What Happens To Your Insurance Premiums
People often wonder what exactly happens to the insurance premiums they pay, and while most have a general idea how it works, the specifics may elude them.
In insurance accounting, money is always moving. Insurance companies settle claims, and pay taxes and other business-related costs (such as salaries, equipment and rent) on a daily basis. Insurers set money aside so they can respond quickly to disasters. This is known as a legal reserve, which insurance companies are required by law to maintain. This guarantees that an insurer can pay a large number of claims within a short period of time.
Prudent Insurance Investments
Insurers are among the most careful investors in Canada. On average, approximately three-quarters of their investments are in government bonds. To ensure that insurers can pay claims, the federal government makes certain the industry’s investments are low risk. Insurers strive to maintain portfolios that allow for quick liquidation of investments to pay claims.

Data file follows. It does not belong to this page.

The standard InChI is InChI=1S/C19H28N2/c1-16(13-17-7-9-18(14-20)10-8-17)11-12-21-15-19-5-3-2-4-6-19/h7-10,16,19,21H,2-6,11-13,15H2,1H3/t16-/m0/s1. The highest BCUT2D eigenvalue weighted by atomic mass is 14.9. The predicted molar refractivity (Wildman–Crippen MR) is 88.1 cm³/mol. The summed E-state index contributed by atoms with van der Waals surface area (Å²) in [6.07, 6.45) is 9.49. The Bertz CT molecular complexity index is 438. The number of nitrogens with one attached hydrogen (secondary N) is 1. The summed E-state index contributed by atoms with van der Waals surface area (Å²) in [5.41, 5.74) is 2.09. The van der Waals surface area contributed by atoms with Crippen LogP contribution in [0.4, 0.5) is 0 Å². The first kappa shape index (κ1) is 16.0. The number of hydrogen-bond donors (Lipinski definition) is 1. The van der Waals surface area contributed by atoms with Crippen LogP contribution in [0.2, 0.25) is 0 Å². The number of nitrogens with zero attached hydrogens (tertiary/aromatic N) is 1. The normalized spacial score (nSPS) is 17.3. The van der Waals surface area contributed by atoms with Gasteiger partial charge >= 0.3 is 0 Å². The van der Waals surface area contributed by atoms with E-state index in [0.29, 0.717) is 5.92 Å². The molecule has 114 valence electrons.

Why Do Insurance Companies Invest The Money?
Your insurance company holds your premium until it is needed to pay claims. By investing the money and making a return, the company can offset the cost of claims. This means it can charge you less than you would otherwise pay. In some lines of business, claims can arise years after the policy expires. This requires diligent financial management so such claims can be paid.
Source: Insurance Bureau of Canada